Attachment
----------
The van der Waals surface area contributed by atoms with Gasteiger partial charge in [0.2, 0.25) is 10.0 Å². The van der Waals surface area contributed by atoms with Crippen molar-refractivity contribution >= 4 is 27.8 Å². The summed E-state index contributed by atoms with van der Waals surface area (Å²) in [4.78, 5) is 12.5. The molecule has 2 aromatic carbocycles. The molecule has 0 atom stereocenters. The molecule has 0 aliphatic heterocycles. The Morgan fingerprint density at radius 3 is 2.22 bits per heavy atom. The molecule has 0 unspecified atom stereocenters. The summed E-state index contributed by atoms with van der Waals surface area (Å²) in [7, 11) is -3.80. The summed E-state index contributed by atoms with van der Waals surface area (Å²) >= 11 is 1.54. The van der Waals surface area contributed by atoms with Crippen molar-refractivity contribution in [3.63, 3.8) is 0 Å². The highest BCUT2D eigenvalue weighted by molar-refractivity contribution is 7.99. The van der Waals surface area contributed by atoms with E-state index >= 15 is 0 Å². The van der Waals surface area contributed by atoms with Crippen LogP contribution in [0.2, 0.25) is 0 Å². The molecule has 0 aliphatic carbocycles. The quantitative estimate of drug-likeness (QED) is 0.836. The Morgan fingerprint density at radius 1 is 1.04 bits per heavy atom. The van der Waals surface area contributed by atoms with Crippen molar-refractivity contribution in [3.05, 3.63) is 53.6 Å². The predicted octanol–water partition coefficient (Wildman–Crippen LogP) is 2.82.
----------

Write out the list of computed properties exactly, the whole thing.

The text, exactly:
The van der Waals surface area contributed by atoms with Gasteiger partial charge in [0.2, 0.25) is 10.0 Å². The van der Waals surface area contributed by atoms with Crippen molar-refractivity contribution >= 4 is 27.8 Å². The summed E-state index contributed by atoms with van der Waals surface area (Å²) in [4.78, 5) is 12.5. The molecule has 2 aromatic carbocycles. The molecule has 0 atom stereocenters. The molecule has 0 aliphatic heterocycles. The Morgan fingerprint density at radius 3 is 2.22 bits per heavy atom. The molecule has 0 unspecified atom stereocenters. The summed E-state index contributed by atoms with van der Waals surface area (Å²) in [7, 11) is -3.80. The summed E-state index contributed by atoms with van der Waals surface area (Å²) >= 11 is 1.54. The van der Waals surface area contributed by atoms with Crippen molar-refractivity contribution in [3.63, 3.8) is 0 Å². The highest BCUT2D eigenvalue weighted by molar-refractivity contribution is 7.99. The van der Waals surface area contributed by atoms with E-state index >= 15 is 0 Å². The van der Waals surface area contributed by atoms with Crippen LogP contribution in [0.2, 0.25) is 0 Å². The molecule has 0 aliphatic carbocycles. The quantitative estimate of drug-likeness (QED) is 0.836. The Morgan fingerprint density at radius 1 is 1.04 bits per heavy atom. The van der Waals surface area contributed by atoms with Crippen molar-refractivity contribution in [3.05, 3.63) is 53.6 Å². The predicted octanol–water partition coefficient (Wildman–Crippen LogP) is 2.82.